How to Identify Osage Orange Leaves


In spite of the fact that its fruit has a passing resemblance to an orange, although a yellow-green one, Osage orange trees are more renowned for their branching structure than for their fruit. During the decades between the years 1850 and 1870, they were commonly planted as living fences. According to research conducted by the University of Georgia, the thorns that grow on the zigzagging branches of these plants were the inspiration for the development of barbed wire.

The Osage orange, also known as Maclura pomifera, has naturalised in the United States and may survive in USDA hardiness zones 4 to 9. In certain parts of the world, it is now labelled an invasive species, despite the fact that white-tailed deer use its leaves as a key food source throughout the spring, summer, and autumn seasons.

Identifying Osage Orange Leaves

Along the twigs of each branch of an Osage orange tree, the leaves are arranged in an alternating pattern. They vary in length from three to five inches and in width from one and a half to two and a half inches. They are glossy, smooth, and dark green in colour. The undersides of the leaves have a light green coloration to them. Between one and two inches in length, the petiole is the thin stalk that links the leaf to the stem of the plant.

According to the website Illinois Wildflowers, the form of an Osage orange leaf may be defined as “lanceolate-ovate.” According to the description and images supplied by the Australia National Botanic Gardens, this indicates that they may be ovate, which is shaped like an egg when seen lengthwise, or lanceolate, which is a slenderized egg form when viewed longitudinally. In the autumn, its leaves take on a golden hue.

The solid and sharp thorns that grow at most leaf axils, which is where the petiole connects to the leaf, are distinctive features, especially when the tree is grown in full sun. These thorns are especially prominent when the tree is mature. These thorns have the potential to cause injury to the unfortunate person who is attempting to examine a leaf in order to determine what kind of plant it is. In addition, it is because of these thorns that this tree is said to have been the inspiration for the construction of barbed wire, at least according to folklore. Barbed, indeed.

Osage Orange Tree Identification

According to the Samuel Roberts Noble Foundation, Osage orange trees may grow to be between 30 and 40 feet tall, however there have been accounts of unique specimens reaching heights of up to 70 feet. They were mostly used as hedges in the Midwestern states where they were first planted, but now they may be found, for the most part, throughout all of the lower 48 states. The bark of the tree is scaly, has deep cracks, and has a hue that is between between orange and brown. When you break off a piece of the stem, it oozes a milky sap.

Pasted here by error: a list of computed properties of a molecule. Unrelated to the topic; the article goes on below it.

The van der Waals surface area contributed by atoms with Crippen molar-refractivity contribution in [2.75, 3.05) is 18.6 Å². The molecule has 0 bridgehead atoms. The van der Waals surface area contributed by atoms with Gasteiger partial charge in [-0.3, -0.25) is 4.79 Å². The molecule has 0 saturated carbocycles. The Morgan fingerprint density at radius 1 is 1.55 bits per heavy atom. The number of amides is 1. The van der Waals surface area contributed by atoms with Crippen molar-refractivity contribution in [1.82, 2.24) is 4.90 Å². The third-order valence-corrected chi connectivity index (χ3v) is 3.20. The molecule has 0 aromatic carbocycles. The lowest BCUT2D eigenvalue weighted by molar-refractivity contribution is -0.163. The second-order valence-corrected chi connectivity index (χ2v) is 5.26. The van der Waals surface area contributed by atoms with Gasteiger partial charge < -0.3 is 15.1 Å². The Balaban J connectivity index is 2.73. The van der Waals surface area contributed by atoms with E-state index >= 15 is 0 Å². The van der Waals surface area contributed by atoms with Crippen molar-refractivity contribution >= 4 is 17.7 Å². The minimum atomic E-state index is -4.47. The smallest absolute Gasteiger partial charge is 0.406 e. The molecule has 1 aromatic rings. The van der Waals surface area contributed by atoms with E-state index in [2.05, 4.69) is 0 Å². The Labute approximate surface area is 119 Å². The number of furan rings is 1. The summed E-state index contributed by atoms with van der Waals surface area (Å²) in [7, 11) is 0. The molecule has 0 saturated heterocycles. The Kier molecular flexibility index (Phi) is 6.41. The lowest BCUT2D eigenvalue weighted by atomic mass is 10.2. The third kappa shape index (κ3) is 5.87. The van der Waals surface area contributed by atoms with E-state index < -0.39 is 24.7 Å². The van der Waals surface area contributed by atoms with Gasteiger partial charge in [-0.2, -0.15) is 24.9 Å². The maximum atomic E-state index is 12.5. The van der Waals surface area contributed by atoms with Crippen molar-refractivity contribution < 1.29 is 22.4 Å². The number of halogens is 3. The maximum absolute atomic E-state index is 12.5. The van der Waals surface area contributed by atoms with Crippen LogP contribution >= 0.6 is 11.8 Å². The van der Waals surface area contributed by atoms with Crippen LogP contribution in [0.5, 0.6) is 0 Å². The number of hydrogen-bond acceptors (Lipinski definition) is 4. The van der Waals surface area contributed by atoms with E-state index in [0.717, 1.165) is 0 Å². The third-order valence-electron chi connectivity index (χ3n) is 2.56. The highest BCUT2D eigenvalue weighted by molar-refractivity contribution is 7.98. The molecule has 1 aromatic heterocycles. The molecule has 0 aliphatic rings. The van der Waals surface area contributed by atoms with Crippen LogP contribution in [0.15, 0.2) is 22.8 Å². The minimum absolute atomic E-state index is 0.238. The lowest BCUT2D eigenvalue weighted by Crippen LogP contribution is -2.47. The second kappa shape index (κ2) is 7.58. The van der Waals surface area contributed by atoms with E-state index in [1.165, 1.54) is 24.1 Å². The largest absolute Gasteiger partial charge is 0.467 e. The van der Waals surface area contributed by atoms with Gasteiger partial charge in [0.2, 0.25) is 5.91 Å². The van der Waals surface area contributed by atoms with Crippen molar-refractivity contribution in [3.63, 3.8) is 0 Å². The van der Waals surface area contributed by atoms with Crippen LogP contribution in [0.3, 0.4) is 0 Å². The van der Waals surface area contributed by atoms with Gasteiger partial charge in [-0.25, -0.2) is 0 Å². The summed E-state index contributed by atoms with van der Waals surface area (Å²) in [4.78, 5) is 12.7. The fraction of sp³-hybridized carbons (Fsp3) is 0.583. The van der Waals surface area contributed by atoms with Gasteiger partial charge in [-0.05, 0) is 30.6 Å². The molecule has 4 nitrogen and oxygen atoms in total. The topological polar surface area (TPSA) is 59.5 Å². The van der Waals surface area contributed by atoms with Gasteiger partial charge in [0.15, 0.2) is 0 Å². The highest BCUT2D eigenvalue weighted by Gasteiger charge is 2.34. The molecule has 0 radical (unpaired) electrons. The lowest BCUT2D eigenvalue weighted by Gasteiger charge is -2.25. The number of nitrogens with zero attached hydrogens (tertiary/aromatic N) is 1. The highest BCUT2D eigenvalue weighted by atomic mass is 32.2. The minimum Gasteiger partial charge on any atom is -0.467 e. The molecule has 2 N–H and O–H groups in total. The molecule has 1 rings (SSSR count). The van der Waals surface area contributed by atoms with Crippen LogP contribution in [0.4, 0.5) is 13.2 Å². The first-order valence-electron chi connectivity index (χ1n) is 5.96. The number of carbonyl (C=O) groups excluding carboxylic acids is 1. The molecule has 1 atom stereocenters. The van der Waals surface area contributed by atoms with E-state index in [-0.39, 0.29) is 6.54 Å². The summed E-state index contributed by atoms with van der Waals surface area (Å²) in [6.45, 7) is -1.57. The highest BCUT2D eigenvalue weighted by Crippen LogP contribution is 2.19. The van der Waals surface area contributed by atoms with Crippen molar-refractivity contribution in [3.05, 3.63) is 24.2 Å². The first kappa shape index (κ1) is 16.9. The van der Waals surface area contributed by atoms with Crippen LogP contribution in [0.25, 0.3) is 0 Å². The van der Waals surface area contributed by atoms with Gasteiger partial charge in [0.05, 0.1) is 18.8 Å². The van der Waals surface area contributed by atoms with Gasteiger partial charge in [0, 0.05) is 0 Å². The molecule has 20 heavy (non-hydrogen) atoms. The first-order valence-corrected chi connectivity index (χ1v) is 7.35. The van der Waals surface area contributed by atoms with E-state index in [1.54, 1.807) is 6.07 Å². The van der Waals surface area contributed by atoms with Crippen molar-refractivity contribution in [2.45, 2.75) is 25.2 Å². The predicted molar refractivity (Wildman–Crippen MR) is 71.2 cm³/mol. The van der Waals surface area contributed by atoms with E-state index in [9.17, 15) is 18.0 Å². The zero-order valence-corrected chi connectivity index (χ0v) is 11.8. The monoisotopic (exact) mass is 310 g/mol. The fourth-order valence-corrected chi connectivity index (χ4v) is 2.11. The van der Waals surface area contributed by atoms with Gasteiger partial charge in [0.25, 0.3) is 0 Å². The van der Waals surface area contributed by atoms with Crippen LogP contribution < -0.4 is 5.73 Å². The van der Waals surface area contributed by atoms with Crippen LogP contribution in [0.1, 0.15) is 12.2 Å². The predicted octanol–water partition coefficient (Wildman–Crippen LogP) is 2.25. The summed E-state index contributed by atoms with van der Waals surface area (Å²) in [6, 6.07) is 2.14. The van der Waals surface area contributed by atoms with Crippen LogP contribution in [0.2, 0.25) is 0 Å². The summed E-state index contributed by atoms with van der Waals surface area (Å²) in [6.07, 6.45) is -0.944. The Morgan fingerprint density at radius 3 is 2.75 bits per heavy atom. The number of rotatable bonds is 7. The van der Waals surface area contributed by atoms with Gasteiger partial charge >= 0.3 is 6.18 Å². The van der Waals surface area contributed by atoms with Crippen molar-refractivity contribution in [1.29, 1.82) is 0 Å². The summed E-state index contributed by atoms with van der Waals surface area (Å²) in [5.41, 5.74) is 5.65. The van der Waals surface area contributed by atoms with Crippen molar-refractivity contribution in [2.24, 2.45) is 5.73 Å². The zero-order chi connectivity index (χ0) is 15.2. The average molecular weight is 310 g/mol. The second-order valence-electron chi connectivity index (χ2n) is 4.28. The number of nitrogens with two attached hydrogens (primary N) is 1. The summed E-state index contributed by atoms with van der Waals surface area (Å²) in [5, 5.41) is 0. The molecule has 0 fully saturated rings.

According to research conducted at Iowa State University, the tree is dioecious, which means that some trees produce only female flowers while others produce both male and female flowers. May or June sees the appearance of the little, green, hardly noticeable blossoms produced by each kind. On the female tree, the blooms eventually develop into the fruit that is known as “hedge apples,” regardless of whether or not the tree is pollinated.

The Osage Orange Hedge Apples

The fruit of the Osage orange tree, which is known as a “hedge apple” if it is successful in bearing fruit, is the characteristic that sets it apart the most. They may reach a diameter of up to 6 inches and often weigh more than a pound each. The knobbiness of their rough, yellow-green exterior is generated by clusters of one-seeded drupelets, which give the fruit a similar look to that of a raspberry but are far more robust. Female trees, regardless of the presence or absence of a male, will always yield fruit, but these fruits will not develop into fertile seeds.

Because the sap is bitter and contains latex, the fruit is not regarded to be edible, and birds and other forms of fauna do not appreciate eating it either. If you have an Osage orange tree growing in your home garden, the fruit may become an annoyance and clutter your yard in the autumn as it falls from the tree.